What makes the most sense is cutting back to maybe a 72-game schedule,” Kerr said. “Take 10 games off and get more time to rest in between games. I think you’ll get buy-in from the teams to play their guys more often.”

We have more tidbits from around the basketball world:

  • Magic forward Admiral Schofield was fined $20K, while Magic center Robin Lopez and Hornets center Montrezl Harrell were fined $15K for their roles in an on-court altercation on Thursday, the NBA announced (Twitter link). All three were ejected during the fourth-quarter scuffle (video link).
  • Commissioner Adam Silver likes the way the play-in tournament has encouraged teams on the playoff bubble to remain competitive but might tweak it in future years, Mike Vorkunov of The Athletic tweets. Executive VP of basketball strategy and analytics Evan Wasch suggested the league would consider a scenario where the ninth- and 10th-place finishers in each conference would have to win a certain number of games to qualify for the play-in.
  • Guard Mac McClung was named NBA G League Rookie of the Year after averaging 21.6 PPG and 7.6 APG for the South Bay Lakers, the league tweets. The Lakers rewarded McClung with a two-way contract on Saturday.
  • Free agent guard Shaquille Harrison has been named G League Defensive Player of the Year, according to a league press release. Harrison averaged 1.93 steals per game for the Delaware Blue Coats.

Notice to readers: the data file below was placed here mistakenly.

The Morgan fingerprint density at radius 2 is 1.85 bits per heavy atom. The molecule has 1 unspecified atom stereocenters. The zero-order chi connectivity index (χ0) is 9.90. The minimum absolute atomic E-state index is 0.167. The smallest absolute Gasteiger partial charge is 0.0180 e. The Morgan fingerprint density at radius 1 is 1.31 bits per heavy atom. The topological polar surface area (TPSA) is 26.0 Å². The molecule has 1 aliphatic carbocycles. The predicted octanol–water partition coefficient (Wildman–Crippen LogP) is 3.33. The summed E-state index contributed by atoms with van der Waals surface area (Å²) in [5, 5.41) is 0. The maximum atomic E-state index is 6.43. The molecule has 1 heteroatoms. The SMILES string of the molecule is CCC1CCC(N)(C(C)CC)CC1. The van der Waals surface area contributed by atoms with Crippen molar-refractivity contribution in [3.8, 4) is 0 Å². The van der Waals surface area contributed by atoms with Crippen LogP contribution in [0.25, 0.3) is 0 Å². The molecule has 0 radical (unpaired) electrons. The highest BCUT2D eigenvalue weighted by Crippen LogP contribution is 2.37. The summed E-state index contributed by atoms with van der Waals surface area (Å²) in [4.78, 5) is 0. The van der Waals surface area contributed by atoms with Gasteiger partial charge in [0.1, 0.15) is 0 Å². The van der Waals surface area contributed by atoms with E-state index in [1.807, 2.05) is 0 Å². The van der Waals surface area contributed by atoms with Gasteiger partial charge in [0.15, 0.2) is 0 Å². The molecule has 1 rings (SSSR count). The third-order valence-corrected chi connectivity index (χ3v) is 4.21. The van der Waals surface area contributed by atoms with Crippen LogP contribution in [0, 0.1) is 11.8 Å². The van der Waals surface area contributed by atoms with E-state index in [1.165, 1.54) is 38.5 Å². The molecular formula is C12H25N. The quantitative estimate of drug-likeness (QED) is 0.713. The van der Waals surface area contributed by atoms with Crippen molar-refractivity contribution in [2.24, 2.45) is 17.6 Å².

Southeast Notes: Oladipo, Porzingis, Beal, Harrell

Victor Oladipo could make his season debut Monday night and Heat players are excited about what he can contribute, writes Barry Jackson of The Miami Herald. Oladipo hasn’t played since reinjuring the quadriceps tendon in his right knee shortly after being acquired in a trade last season. Coach Erik Spoelstra said he’ll have to get final approval from trainers before deciding whether to use Oladipo on Monday, but added that “he’s close.”

“He looks great,” Caleb Martin said of Oladipo, who has been practicing with the G League team and working out with reserves and assistant coaches. “He’s going to add a huge boost to us. Adding a player of his caliber to our team is always going to be a positive. He’s too good. He’s going to find his way. We’re all going to adjust to him and figure out how we look with him in it. He will find his way. We will adjust to him. He can’t do anything but make us a lot better. That’s the scary thing about it.”